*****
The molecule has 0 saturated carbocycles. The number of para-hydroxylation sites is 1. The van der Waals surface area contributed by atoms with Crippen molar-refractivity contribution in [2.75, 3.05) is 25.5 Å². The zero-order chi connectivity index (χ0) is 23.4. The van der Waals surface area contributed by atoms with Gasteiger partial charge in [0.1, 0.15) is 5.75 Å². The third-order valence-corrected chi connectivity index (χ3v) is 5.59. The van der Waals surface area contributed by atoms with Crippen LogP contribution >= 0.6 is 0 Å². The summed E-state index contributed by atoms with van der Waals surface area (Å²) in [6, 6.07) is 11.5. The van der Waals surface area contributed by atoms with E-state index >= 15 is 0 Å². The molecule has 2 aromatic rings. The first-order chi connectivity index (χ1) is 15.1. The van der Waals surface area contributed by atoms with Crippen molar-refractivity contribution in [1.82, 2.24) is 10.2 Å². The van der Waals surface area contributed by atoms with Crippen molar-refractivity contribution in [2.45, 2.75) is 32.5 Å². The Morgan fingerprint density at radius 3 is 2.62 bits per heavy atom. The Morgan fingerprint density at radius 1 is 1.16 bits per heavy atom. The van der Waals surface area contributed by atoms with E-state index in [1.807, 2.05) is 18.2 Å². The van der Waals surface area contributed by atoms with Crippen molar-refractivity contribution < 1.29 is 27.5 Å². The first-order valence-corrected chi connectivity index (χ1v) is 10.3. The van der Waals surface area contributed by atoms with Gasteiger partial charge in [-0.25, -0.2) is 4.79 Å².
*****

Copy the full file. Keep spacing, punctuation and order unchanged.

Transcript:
The molecule has 0 saturated carbocycles. The number of para-hydroxylation sites is 1. The van der Waals surface area contributed by atoms with Crippen molar-refractivity contribution in [2.75, 3.05) is 25.5 Å². The zero-order chi connectivity index (χ0) is 23.4. The van der Waals surface area contributed by atoms with Gasteiger partial charge in [0.1, 0.15) is 5.75 Å². The third-order valence-corrected chi connectivity index (χ3v) is 5.59. The van der Waals surface area contributed by atoms with Crippen LogP contribution >= 0.6 is 0 Å². The summed E-state index contributed by atoms with van der Waals surface area (Å²) in [6, 6.07) is 11.5. The van der Waals surface area contributed by atoms with E-state index >= 15 is 0 Å². The molecule has 2 aromatic rings. The first-order chi connectivity index (χ1) is 15.1. The van der Waals surface area contributed by atoms with Crippen molar-refractivity contribution in [1.82, 2.24) is 10.2 Å². The van der Waals surface area contributed by atoms with Crippen molar-refractivity contribution in [2.45, 2.75) is 32.5 Å². The Morgan fingerprint density at radius 3 is 2.62 bits per heavy atom. The Morgan fingerprint density at radius 1 is 1.16 bits per heavy atom. The van der Waals surface area contributed by atoms with E-state index in [1.807, 2.05) is 18.2 Å². The van der Waals surface area contributed by atoms with Crippen molar-refractivity contribution < 1.29 is 27.5 Å². The first-order valence-corrected chi connectivity index (χ1v) is 10.3. The van der Waals surface area contributed by atoms with Gasteiger partial charge in [-0.25, -0.2) is 4.79 Å².